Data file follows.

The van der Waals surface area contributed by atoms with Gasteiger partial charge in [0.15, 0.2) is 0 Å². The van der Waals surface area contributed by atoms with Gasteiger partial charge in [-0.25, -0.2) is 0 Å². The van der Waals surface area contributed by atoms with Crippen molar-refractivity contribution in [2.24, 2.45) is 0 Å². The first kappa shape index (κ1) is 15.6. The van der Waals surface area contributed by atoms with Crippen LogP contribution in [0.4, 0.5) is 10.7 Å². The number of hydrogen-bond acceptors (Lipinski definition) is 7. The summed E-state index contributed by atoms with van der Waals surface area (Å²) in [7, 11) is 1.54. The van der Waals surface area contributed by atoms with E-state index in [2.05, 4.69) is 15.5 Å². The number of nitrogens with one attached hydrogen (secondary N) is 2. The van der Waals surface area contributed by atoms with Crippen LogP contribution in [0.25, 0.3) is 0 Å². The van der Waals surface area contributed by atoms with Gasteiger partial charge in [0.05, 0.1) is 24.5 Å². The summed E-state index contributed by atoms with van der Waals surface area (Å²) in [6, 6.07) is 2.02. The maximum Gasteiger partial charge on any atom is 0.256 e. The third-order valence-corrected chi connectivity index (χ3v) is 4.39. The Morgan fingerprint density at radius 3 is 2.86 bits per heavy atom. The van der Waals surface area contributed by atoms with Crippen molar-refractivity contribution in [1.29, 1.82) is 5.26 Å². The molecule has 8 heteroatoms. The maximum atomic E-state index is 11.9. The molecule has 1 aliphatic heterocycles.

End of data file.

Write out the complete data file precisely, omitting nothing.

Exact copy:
The van der Waals surface area contributed by atoms with Gasteiger partial charge in [0.15, 0.2) is 0 Å². The van der Waals surface area contributed by atoms with Gasteiger partial charge in [-0.25, -0.2) is 0 Å². The van der Waals surface area contributed by atoms with Crippen molar-refractivity contribution in [2.24, 2.45) is 0 Å². The first kappa shape index (κ1) is 15.6. The van der Waals surface area contributed by atoms with Crippen LogP contribution in [0.4, 0.5) is 10.7 Å². The number of hydrogen-bond acceptors (Lipinski definition) is 7. The summed E-state index contributed by atoms with van der Waals surface area (Å²) in [7, 11) is 1.54. The van der Waals surface area contributed by atoms with E-state index in [2.05, 4.69) is 15.5 Å². The number of nitrogens with one attached hydrogen (secondary N) is 2. The van der Waals surface area contributed by atoms with Crippen LogP contribution in [0.25, 0.3) is 0 Å². The van der Waals surface area contributed by atoms with Gasteiger partial charge in [0.05, 0.1) is 24.5 Å². The summed E-state index contributed by atoms with van der Waals surface area (Å²) in [6, 6.07) is 2.02. The maximum Gasteiger partial charge on any atom is 0.256 e. The third-order valence-corrected chi connectivity index (χ3v) is 4.39. The Morgan fingerprint density at radius 3 is 2.86 bits per heavy atom. The van der Waals surface area contributed by atoms with Crippen molar-refractivity contribution in [1.29, 1.82) is 5.26 Å². The molecule has 8 heteroatoms. The maximum atomic E-state index is 11.9. The molecule has 1 aliphatic heterocycles.